After saying goodbye to Otosan at Ueno-station, I started my journey back to the Netherlands. The flight was fine, the middle seat was vacant which is always kind of comfy.. I wasn't prepared for the encounter with the Italian species on Milano Malpensa airport, however. Tired from the 11,5 hour flight, I walked out the gate to the security check where I was welcomed by security guards almost screaming "Go, Go!" to the Japanese passengers to make them hurry. Boy, was that a difference from all the immensely polite Japanese staff back in Tokyo. I don't know why, but I was deeply shocked. The fatigue must have had something to do with it, but still.. I wanted to turn around and walk straight back to the plane to get back to Japan asap. Thank heavens for the Japanese guy from the train to Narita that suddenly turned out to have been on the same plane. We chatted for about an hour and this made the transition back to European etiquette somewhat easier, thanks Hiroshi!

These past days I have seen my family and friends, tidied up my room and tried to get over the annoying jetlag. I've even decided to continue my studying-at-starbucks habit by going to an Amsterdam cafe to study a bit. Suprisingly, it is taking some time to get used to my own country again. Tonight my friend Likele and I joined some of his friends for a boattrip through Amsterdam. This, and the biketrip back from Likele's house to my place, made me realize that I do love living here as well.. :)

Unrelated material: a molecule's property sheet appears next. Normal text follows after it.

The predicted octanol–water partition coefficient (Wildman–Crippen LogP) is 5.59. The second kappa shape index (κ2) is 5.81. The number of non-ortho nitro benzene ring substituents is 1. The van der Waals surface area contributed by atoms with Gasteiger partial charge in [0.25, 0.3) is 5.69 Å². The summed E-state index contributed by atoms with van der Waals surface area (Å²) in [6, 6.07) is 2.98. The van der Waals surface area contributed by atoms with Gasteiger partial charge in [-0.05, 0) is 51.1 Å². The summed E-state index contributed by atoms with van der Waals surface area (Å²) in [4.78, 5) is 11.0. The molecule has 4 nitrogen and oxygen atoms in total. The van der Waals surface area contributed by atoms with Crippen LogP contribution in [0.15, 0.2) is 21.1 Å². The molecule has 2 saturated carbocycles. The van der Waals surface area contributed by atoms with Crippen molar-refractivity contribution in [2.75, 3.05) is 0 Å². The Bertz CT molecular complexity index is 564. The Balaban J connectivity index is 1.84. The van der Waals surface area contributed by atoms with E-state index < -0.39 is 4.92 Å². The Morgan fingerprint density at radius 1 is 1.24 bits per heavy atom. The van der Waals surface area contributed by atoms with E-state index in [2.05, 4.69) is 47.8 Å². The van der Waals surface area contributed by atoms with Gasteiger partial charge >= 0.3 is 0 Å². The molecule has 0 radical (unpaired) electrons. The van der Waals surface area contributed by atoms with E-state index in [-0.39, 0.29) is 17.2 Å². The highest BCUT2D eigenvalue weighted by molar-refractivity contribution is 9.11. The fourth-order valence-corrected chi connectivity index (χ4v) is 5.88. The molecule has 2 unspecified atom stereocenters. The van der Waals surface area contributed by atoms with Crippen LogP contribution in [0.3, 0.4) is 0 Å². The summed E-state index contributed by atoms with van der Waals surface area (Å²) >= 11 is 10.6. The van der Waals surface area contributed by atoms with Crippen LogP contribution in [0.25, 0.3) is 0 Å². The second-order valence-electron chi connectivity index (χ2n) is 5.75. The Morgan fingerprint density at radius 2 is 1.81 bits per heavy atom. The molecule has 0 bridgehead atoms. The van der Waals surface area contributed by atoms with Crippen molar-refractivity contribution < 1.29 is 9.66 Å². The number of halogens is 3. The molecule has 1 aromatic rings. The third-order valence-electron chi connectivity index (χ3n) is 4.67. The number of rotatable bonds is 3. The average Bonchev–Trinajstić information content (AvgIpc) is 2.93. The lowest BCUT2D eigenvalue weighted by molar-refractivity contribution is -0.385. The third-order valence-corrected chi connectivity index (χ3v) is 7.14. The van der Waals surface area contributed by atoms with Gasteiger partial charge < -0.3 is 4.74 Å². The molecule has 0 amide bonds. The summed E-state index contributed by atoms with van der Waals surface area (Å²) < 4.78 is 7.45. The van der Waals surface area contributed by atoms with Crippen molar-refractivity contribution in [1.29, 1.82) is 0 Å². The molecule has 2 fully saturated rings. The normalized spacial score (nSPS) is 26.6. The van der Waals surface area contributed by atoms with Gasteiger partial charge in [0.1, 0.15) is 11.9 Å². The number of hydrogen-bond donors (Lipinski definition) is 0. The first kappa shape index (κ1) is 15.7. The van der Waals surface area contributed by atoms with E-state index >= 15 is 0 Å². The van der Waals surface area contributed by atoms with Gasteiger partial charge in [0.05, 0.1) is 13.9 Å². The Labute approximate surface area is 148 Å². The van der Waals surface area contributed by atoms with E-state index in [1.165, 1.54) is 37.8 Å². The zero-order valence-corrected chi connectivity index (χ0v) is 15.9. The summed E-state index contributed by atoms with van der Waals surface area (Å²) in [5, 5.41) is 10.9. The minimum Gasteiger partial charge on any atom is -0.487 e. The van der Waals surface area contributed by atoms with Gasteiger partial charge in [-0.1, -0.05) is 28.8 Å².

Yes yes, I have finally moved.

http://cheruchan.hyves.nl> http://cheruchan.blogspot.com

People tell me that Hyves is not the same as it used to be. Other people tell me that I really need to start writing in English as Dutch is totally incomprehensible. Well here they have it! The wonder of this blog is that I can also write in Japanese, which convinced me that blogspot is indeed a better option than Hyves. The only problem is that after three months in Japan using only Dutch and Japanese, my written English feels a bit rusty. But I guess it will come back to me, just as my Japanese came back to me over the past few months. The only thing I have not changed is the title of my blog. 'cheruchan op ontdekkingstocht' has been the heading to all I have written online since my first experiences with html back in '99 and it feels sort of weird to change it now.